[OSM-dev] Alternative tile webserver needed?
nick at nickhill.co.uk
Fri Apr 27 18:13:32 BST 2007
Before we deployed the T at H drive, I spent some time testing different file systems.
I have written a C program which takes a list of files and file sizes, creates a
directory structure of files of the given sizes. I fed a list of 20 million T at H
file names and sizes into differing file systems. I tested write, read and
delete times for all files. I am happy to share it along with a file list
representing T at H tiles.
I tested reiserfs, reiserfs without tail, ext2 ext3 and JFS.
Most of the drive time is not spent transferring data, but is spent seeking each
file being only a few hundred bytes or a few k. The drive will take 25
microseconds to read/write 2k, but may take several 8ms seeks to get to that 2k.
I didn't realise you could use reiserfs without journaling. Can you point me to
info about that?
Robert (Jamie) Munro wrote:
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> Dirk-Lüder Kreie wrote:
>> Nick Hill schrieb:
>>>> Hello Sebastien
>>>> The tiles drive is 160Gb and is currently running at 80% space usage and rising.
>> ReiserFS is said to slow down considerably if it gets past 85% full.
>>>> The problem is simply that the tile generation process is taking every available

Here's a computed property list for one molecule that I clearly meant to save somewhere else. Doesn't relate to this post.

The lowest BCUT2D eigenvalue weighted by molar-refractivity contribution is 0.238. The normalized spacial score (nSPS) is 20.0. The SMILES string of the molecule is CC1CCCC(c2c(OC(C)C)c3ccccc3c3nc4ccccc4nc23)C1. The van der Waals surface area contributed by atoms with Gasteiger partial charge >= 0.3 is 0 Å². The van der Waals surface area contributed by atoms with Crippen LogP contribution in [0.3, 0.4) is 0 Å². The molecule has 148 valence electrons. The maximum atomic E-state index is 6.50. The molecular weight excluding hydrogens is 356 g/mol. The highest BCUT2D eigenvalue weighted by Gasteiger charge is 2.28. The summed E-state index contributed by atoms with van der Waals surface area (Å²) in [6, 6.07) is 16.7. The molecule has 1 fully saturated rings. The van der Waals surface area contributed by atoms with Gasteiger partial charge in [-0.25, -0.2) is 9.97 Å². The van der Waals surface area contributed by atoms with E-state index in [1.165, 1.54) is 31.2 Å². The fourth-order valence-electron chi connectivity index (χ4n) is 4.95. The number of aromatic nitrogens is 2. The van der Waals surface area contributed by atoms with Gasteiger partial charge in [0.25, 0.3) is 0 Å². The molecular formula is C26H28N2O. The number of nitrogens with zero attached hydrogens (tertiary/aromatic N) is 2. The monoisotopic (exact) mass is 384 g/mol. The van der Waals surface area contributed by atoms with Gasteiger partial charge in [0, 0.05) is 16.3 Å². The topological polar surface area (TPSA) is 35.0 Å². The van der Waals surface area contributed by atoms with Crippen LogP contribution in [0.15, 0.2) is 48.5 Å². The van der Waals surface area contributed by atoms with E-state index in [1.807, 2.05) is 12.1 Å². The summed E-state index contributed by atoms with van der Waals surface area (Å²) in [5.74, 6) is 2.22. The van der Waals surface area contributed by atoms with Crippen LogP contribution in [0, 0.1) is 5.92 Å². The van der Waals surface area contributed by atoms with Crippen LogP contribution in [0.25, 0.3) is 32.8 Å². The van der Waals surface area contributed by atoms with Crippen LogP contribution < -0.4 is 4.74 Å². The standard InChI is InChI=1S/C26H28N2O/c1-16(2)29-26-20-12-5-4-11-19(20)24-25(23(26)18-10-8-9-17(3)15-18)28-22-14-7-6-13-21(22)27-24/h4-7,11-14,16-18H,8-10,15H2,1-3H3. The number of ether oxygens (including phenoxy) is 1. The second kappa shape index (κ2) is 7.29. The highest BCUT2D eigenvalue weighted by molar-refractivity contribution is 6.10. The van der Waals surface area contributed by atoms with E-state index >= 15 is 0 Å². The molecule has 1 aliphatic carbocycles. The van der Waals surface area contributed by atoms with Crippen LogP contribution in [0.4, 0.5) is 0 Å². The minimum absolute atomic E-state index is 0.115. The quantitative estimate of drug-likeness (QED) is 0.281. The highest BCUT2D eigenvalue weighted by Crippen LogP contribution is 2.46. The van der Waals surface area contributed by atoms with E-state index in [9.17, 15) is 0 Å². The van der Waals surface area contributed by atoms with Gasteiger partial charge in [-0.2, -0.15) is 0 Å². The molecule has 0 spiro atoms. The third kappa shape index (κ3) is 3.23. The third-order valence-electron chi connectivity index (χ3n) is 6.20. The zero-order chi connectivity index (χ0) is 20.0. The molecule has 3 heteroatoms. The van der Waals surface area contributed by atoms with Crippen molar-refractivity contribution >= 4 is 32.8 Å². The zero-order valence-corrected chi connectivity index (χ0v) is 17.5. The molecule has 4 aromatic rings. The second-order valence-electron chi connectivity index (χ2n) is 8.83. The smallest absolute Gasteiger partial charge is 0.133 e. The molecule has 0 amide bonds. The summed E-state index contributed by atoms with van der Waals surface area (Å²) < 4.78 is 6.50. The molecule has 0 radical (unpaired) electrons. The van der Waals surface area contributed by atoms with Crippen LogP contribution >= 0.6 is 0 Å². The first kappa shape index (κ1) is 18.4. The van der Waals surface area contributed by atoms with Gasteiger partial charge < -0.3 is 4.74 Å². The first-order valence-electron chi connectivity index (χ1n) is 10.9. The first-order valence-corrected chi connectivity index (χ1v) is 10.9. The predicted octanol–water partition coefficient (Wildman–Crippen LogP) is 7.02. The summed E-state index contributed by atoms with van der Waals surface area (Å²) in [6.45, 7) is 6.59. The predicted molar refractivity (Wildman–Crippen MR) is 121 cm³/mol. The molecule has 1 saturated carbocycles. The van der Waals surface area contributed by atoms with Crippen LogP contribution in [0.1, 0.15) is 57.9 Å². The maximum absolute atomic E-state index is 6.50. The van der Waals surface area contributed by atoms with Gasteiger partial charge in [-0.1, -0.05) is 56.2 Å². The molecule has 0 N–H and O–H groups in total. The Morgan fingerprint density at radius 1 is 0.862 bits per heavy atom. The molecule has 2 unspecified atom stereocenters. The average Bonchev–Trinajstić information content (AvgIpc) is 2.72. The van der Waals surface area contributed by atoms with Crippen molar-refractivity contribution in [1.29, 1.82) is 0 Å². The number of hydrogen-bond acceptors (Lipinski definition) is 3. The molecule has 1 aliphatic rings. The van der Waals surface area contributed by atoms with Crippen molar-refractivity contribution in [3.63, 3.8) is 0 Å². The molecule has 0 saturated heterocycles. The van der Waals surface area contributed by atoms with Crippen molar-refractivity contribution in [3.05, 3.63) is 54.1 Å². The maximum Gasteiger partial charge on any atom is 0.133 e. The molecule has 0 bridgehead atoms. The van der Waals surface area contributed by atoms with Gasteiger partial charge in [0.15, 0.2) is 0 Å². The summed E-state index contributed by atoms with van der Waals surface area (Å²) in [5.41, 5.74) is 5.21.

>>>> second of disk I/O. Backing off the generator process will provide enough I/O
>>>> time for the tiles to be read and more-or-less solve the problem.
> It seems unlikely that network upload bandwidth would be greater than
> disk I/O bandwidth. Therefore the problem is probably not absolute disk
> I/O, but how efficiently it is being used. Perhaps we should look at
> tuning the ReiserFS options - disabling journalling, for example, or we
> could try other filesystems. If the problem is tile uploads, the new
> exponential backoff features of T at H clients should help a bit.
> Another thought I had is try try serving the tiles with TUX, the kernel
> web server, which is extremely fast and efficient - it never makes
> multiple copies of the file (or parts of the file) in RAM, it just tells
> the network card to get the data from the disc buffer directly. This may
> free up apache processes and RAM and make things more responsive.
> Disclaimer: I haven't ever tried to run TUX myself - I don't know how
> well it works in practise.
> Robert (Jamie) Munro
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